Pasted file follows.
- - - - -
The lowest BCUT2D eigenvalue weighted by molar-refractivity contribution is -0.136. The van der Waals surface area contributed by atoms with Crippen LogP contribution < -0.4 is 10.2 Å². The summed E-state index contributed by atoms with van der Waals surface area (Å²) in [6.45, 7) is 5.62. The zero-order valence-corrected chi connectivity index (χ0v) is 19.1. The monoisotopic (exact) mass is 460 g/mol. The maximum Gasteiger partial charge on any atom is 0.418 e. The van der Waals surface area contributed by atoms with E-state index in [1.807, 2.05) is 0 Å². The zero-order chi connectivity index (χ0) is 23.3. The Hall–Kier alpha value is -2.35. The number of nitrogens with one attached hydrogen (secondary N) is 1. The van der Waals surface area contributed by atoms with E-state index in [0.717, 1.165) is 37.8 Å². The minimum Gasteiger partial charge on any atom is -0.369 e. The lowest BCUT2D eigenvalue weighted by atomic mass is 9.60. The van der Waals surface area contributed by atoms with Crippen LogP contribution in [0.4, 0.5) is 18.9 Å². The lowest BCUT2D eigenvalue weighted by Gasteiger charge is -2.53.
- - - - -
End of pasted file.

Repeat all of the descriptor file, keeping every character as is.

The lowest BCUT2D eigenvalue weighted by molar-refractivity contribution is -0.136. The van der Waals surface area contributed by atoms with Crippen LogP contribution < -0.4 is 10.2 Å². The summed E-state index contributed by atoms with van der Waals surface area (Å²) in [6.45, 7) is 5.62. The zero-order valence-corrected chi connectivity index (χ0v) is 19.1. The monoisotopic (exact) mass is 460 g/mol. The maximum Gasteiger partial charge on any atom is 0.418 e. The van der Waals surface area contributed by atoms with E-state index in [1.807, 2.05) is 0 Å². The zero-order chi connectivity index (χ0) is 23.3. The Hall–Kier alpha value is -2.35. The number of nitrogens with one attached hydrogen (secondary N) is 1. The van der Waals surface area contributed by atoms with E-state index in [0.717, 1.165) is 37.8 Å². The minimum Gasteiger partial charge on any atom is -0.369 e. The lowest BCUT2D eigenvalue weighted by atomic mass is 9.60. The van der Waals surface area contributed by atoms with Crippen LogP contribution in [0.4, 0.5) is 18.9 Å². The lowest BCUT2D eigenvalue weighted by Gasteiger charge is -2.53.